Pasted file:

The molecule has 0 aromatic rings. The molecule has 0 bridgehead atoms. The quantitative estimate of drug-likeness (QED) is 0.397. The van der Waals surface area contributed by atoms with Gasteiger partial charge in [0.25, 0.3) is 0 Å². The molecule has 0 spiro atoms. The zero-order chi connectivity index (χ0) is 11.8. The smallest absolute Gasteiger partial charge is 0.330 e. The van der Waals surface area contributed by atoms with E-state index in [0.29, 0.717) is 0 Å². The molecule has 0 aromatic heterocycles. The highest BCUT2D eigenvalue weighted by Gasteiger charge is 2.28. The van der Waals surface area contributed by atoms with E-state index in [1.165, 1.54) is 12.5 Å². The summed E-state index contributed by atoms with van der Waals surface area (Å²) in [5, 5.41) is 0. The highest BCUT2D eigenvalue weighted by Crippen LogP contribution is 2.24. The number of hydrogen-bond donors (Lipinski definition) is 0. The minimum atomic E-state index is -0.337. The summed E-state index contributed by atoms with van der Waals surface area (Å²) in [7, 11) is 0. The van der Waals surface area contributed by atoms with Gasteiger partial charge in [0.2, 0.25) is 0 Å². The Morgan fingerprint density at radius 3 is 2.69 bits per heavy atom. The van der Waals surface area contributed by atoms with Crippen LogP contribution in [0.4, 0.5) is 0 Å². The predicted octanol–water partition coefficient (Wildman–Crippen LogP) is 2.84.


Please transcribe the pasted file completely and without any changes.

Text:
The molecule has 0 aromatic rings. The molecule has 0 bridgehead atoms. The quantitative estimate of drug-likeness (QED) is 0.397. The van der Waals surface area contributed by atoms with Gasteiger partial charge in [0.25, 0.3) is 0 Å². The molecule has 0 spiro atoms. The zero-order chi connectivity index (χ0) is 11.8. The smallest absolute Gasteiger partial charge is 0.330 e. The van der Waals surface area contributed by atoms with E-state index in [0.29, 0.717) is 0 Å². The molecule has 0 aromatic heterocycles. The highest BCUT2D eigenvalue weighted by Gasteiger charge is 2.28. The van der Waals surface area contributed by atoms with E-state index in [1.165, 1.54) is 12.5 Å². The summed E-state index contributed by atoms with van der Waals surface area (Å²) in [5, 5.41) is 0. The highest BCUT2D eigenvalue weighted by Crippen LogP contribution is 2.24. The number of hydrogen-bond donors (Lipinski definition) is 0. The minimum atomic E-state index is -0.337. The summed E-state index contributed by atoms with van der Waals surface area (Å²) in [7, 11) is 0. The van der Waals surface area contributed by atoms with Gasteiger partial charge in [0.2, 0.25) is 0 Å². The Morgan fingerprint density at radius 3 is 2.69 bits per heavy atom. The van der Waals surface area contributed by atoms with Crippen LogP contribution in [0.4, 0.5) is 0 Å². The predicted octanol–water partition coefficient (Wildman–Crippen LogP) is 2.84.